Monday, March 31, 2014

To Hell In A Handbasket

I keep hearing that the world is getting worse, morally speaking. That with each generation we are become more and more degenerate. That we are losing our moral compass and our country, our works are delving deeper into relative truth and amoral living.

I think this is a sign that I am getting old - that the people I am listening to and talking with are becoming a bit nostalgic. I get that to some, the world seems darker and scarier than when they were young. I think that comes with aging. A negative view of the following generation, seems to sprout up right alongside the grey hairs and wrinkles.

I wonder when I hear this trope if the people saying it paid any attention in their history classes.

I taught history once upon a time so when I am told that life was better when we had segregation laws and lynchings, when children were pulled out of school and sent to work in factories, when I as a woman was considered property, when everyone knew politicians were philanderers and priests who molested children were moved around by the powers that be, I wonder how was that better?

And that is just in the last one hundred years. I taught European history and we could talk for days about the pre-Reformation church selling indulgences to guarantee entry into heaven all while burning "heretics" at the stake. Or the scientists that challenged God by claiming the earth was round or the sun, not the earth was the center of the universe. Or human beings being kidnapped from their homes and put on ships heading toward the new world and a life of slavery.

It is beyond naive to say that the world was a better place in the time of Leave it to Beaver. Sure maybe for some it seemed more idyllic. For people that look like me, the pale white me, life may have been sweeter and more rose colored. But there were cheaters and liars and crooks and abusers and the morally destitute back then too, along with a system of injustice that held too many down and left the power in the hands of too few.

Maybe it wasn't talked about and maybe television shows still had two beds in the parents room but that doesn't mean it was a more moral time. Just ask those who walked in the marches and sat at the lunch counters. Ask the women who stayed with abusive husbands because they had no way out. Ask those living in other parts of the world, parts of the world that were being used as pawns in a ideological war that they had no interest in.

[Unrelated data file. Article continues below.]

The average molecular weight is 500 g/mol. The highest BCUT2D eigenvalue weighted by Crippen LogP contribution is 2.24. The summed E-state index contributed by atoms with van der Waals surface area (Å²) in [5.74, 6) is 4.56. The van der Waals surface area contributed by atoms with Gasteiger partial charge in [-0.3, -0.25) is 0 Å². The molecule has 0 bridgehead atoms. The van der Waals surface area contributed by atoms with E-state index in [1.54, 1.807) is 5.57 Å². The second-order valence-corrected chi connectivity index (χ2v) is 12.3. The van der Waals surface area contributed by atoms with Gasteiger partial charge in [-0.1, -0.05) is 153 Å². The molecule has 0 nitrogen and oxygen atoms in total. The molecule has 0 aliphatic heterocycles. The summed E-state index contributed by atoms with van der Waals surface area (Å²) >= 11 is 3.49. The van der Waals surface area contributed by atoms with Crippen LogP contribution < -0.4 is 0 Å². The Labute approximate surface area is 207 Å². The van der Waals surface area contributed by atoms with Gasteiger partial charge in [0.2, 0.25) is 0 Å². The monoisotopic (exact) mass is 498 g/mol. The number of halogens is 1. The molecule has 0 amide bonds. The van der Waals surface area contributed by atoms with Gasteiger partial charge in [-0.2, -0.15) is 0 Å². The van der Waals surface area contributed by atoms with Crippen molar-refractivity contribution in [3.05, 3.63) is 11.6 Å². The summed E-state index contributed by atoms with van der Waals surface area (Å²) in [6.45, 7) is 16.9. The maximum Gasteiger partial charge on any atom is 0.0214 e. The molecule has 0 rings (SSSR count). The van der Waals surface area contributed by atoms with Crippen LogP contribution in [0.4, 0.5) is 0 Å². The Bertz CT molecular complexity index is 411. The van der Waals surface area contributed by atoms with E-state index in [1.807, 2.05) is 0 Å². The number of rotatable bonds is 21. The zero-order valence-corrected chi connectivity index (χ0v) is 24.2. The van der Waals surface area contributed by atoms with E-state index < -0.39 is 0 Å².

I think that while many more may be comfortable with the legalization of marijuana and the use of contraception now does not mean that we are morally bankrupt. I think it may be more a statement of a generation that wants to be honest at all costs. A generation that is tired of the lies and the shame and the manipulation of a righteous culture. A generation that does not hide any longer but lives in the open.  A generation that seeks truth instead of niceties.

While I might be willing to trade places with my counterpart from 50 years ago, so many would not.

So let's stop telling the lie that life was better, more moral, even more Christ like back when.

Seriously, can a generation that fought the Vietnam War, or dodged the draft and protested those soldiers that did, a generation that lived on processed cheese and latch keys, a generation that did cocaine socially and then threw their keys in a bowl, a generation that allowed the government to take on such incredible amounts of debt instead of paying more in taxes, a generation that refused to let their precious white children go to school with the poor dark kids across town, a generation that used God as a token really say that this new generation is more morally bankrupt?

Morality does change over time if you use specific behaviors as a standard. But being honest, being kind, loving others, caring for the poor, protecting the innocent, standing up to injustice, showing mercy and grace, these are what really measures a societies moral fiber.

We need to stop looking at a list of dos and don'ts and start looking at the hearts of people.

Let's stop the rhetoric and start telling the stories that make us better people.